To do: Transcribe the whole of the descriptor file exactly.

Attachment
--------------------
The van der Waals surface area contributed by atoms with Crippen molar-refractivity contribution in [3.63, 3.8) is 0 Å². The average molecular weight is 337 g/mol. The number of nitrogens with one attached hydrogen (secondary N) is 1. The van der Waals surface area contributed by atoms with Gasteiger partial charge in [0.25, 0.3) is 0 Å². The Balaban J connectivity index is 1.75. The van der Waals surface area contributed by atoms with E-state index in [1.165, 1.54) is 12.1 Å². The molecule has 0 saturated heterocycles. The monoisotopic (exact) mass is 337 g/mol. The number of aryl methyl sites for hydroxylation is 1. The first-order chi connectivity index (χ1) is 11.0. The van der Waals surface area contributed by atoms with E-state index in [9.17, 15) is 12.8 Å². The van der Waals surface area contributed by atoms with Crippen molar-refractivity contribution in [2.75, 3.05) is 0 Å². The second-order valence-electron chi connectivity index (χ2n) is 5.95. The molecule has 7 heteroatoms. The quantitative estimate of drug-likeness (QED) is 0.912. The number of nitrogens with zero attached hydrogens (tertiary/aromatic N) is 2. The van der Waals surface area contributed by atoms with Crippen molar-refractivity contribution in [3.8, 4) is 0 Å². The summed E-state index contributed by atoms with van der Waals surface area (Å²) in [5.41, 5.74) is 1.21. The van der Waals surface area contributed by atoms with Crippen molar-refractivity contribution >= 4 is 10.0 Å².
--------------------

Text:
The van der Waals surface area contributed by atoms with Crippen molar-refractivity contribution in [3.63, 3.8) is 0 Å². The average molecular weight is 337 g/mol. The number of nitrogens with one attached hydrogen (secondary N) is 1. The van der Waals surface area contributed by atoms with Gasteiger partial charge in [0.25, 0.3) is 0 Å². The Balaban J connectivity index is 1.75. The van der Waals surface area contributed by atoms with E-state index in [1.165, 1.54) is 12.1 Å². The molecule has 0 saturated heterocycles. The monoisotopic (exact) mass is 337 g/mol. The number of aryl methyl sites for hydroxylation is 1. The first-order chi connectivity index (χ1) is 11.0. The van der Waals surface area contributed by atoms with E-state index in [9.17, 15) is 12.8 Å². The van der Waals surface area contributed by atoms with Crippen molar-refractivity contribution in [2.75, 3.05) is 0 Å². The second-order valence-electron chi connectivity index (χ2n) is 5.95. The molecule has 7 heteroatoms. The quantitative estimate of drug-likeness (QED) is 0.912. The number of nitrogens with zero attached hydrogens (tertiary/aromatic N) is 2. The van der Waals surface area contributed by atoms with Crippen molar-refractivity contribution in [3.8, 4) is 0 Å². The summed E-state index contributed by atoms with van der Waals surface area (Å²) in [5.41, 5.74) is 1.21. The van der Waals surface area contributed by atoms with Crippen molar-refractivity contribution >= 4 is 10.0 Å².